After years of legwork, formal applications for funding approval for a supervised consumption site (SCS) in Barrie have been filed.
The Simcoe County branch of the Canadian Mental Health Association (CMHA), in partnership with the Simcoe Muskoka District Health Unit, submitted formal applications to Health Canada this week for exemption under the Controlled Drugs and Substances Act (CDSA), as well as to the provincial government for funding approval, for the proposed SCS at 11 Innisfil St.
“The submission of these two applications is a significant milestone and an important step toward establishing safe consumption and readily accessible wraparound services for people who use drugs in the Barrie community," CMHA chief executive officer Dr. Valerie Grdisa said in a release.
“The opioid crisis has been significantly exacerbated by the pandemic, highlighting the critical need for low barrier access to harm reduction and treatment services.”
Dr. Lisa Simon, associate medical officer of health for the local health unit, noted while they await decisions on the applications from both Health Canada and the Ministry of Health, the two partner organizations will continue their engagement efforts with residents and businesses within proximity of the proposed site, which is located next to the former Red Storey Field and just around the corner from Barrie Fire and Emergency Services headquarters.
The CMHA and health unit say they are committed to providing ongoing and open communication during the remaining application process and throughout the operations of the site, if approved.
Mayor Jeff Lehman says while he knows the process is a lengthy one, he's hopeful the province and the ministry will see the urgency and approve the request as quickly as possible.
“It sits with the ministry and they probably don’t review these things overnight," Lehman said. "It certainly took quite a while to put the application together and there was a lot of work done by the partners… but every month that goes by that we don’t have one of these sites, more deaths occur that could have been prevented and that’s tragic.”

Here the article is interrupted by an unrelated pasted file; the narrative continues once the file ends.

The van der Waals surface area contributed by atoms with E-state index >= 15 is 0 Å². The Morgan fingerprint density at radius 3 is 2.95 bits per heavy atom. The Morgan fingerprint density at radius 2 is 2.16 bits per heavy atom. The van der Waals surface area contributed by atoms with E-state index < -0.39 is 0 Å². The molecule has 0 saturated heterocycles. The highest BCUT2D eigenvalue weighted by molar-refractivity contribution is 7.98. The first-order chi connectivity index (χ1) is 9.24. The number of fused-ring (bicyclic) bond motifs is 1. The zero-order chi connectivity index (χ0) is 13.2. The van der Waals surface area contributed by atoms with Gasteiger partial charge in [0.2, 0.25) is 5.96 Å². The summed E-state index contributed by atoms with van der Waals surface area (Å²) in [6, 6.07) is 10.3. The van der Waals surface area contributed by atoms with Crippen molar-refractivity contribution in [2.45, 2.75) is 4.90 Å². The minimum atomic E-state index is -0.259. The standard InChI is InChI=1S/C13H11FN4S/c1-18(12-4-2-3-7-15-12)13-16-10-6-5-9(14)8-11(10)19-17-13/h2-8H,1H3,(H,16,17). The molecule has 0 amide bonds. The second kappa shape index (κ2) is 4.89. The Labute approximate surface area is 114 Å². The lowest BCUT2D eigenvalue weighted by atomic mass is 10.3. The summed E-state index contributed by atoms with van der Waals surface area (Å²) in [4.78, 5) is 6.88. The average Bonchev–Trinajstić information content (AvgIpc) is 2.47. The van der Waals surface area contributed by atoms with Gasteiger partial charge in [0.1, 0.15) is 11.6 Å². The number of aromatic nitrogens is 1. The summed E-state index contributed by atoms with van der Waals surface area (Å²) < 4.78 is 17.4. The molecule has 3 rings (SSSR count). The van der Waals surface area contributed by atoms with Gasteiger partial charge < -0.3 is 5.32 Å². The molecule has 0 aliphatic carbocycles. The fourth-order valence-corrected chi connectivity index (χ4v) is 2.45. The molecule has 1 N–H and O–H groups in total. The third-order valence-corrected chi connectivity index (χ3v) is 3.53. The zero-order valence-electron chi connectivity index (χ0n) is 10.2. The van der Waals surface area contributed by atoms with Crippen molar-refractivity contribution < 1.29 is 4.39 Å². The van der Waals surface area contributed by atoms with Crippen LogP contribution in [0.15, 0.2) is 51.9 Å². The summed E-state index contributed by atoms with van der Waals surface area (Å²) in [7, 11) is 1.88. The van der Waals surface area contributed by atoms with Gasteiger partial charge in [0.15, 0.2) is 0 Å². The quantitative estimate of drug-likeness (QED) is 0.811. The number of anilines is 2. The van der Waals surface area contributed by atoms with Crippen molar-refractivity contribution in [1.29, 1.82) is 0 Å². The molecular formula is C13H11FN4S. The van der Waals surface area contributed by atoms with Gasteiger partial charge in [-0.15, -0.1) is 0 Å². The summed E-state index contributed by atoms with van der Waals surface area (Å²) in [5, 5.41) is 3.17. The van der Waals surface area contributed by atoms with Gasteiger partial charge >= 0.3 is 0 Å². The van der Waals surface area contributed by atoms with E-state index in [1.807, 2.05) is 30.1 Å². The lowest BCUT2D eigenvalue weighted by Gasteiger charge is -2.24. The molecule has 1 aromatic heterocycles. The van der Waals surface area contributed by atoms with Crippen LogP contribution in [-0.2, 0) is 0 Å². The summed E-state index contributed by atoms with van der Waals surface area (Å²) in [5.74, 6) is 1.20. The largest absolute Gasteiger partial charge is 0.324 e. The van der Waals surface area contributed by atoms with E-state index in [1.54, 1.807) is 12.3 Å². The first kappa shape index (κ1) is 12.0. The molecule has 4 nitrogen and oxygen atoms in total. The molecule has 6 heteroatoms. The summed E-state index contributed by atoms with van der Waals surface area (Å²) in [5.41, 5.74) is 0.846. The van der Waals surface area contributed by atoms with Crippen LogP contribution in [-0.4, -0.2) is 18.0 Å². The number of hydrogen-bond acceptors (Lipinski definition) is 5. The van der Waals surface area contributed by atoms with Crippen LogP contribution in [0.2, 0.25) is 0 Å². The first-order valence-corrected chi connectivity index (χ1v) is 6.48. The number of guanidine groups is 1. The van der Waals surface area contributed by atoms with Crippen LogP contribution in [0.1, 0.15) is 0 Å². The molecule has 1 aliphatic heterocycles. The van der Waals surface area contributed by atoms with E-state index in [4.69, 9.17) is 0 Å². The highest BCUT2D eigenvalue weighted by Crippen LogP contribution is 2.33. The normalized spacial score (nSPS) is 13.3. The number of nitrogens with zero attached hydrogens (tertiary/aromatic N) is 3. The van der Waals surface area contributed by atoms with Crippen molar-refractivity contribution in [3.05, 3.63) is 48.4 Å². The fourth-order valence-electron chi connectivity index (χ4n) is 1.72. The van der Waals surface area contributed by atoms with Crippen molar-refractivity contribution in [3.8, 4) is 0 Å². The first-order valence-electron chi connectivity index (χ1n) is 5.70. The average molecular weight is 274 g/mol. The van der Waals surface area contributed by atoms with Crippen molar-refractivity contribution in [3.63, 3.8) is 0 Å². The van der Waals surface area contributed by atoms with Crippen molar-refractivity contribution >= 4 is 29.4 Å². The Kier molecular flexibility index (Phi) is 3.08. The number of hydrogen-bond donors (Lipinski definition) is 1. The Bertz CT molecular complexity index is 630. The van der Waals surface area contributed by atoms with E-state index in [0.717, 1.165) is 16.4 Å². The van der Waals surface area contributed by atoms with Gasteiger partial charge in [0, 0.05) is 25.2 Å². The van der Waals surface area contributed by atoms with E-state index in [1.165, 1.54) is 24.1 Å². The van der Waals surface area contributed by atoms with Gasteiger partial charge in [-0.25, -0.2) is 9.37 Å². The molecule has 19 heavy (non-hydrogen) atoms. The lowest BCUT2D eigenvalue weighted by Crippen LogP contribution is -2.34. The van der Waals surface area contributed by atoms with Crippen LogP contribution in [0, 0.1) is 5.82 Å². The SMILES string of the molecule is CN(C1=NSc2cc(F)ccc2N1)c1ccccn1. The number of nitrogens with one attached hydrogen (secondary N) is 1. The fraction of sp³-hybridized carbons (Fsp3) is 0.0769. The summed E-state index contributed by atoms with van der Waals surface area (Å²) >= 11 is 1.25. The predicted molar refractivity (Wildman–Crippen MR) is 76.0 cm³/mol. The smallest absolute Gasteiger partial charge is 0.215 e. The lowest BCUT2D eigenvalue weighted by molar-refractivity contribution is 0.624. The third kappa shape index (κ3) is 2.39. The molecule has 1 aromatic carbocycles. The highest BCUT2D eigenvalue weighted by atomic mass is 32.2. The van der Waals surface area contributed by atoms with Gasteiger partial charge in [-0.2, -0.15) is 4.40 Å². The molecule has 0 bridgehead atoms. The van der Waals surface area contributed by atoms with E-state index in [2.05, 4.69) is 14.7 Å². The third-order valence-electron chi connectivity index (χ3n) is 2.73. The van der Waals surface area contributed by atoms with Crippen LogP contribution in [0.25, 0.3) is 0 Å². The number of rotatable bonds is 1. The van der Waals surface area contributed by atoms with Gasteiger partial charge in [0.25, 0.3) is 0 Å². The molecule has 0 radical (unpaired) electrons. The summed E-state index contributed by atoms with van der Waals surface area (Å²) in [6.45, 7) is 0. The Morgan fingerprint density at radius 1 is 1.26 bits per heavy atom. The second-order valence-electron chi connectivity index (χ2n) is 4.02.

In 2020, there were 58 opioid deaths in Barrie, more than double the 26 from 2019. The city also had the third highest crude opioid mortality rate among all Ontario municipalities with at least 100,000 residents.
The Innisfil Street location was chosen based on site selection criteria, which included proximity to where drug use is happening, data collected through an extensive community consultation process, and final consideration by the site selection advisory committee.
Barrie city council provided its endorsement for the Innisfil Street location on May 31, 2021, as the site offers a good balance between serving clients effectively and ensuring an acceptable fit within the surrounding community.
While the choice of location doesn't come without some challenges for those who live nearby, Lehman says he believes the applicants have been genuine in trying to engage with the neighbourhood and plan on operating it as best they can to minimize any potential conflict.
“When we started this process, I think there were as many people who were opposed to a SCS as were in support," the mayor said. "My sense in the community was that it was very divided.
"I think since that time, many people in Barrie have come to understand just how severe this crisis is, and how badly needed an SCS is in terms of saving people’s lives for long enough to get them into treatment,” Lehman added.
As a community, the city can never look at an SCS as all it is doing to address the opioid crisis, he says.
“It’s much more complicated and so much more is needed than that," Lehman said. "This is really just one step, but it is the critical life-saving step.”
In Ontario, supervised consumption sites are referred to as Consumption and Treatment Services (CTS), but these names refer to the same services and can be used interchangeably.
For more information on SCS, including the local application history and past work of the site selection advisory committee, click here.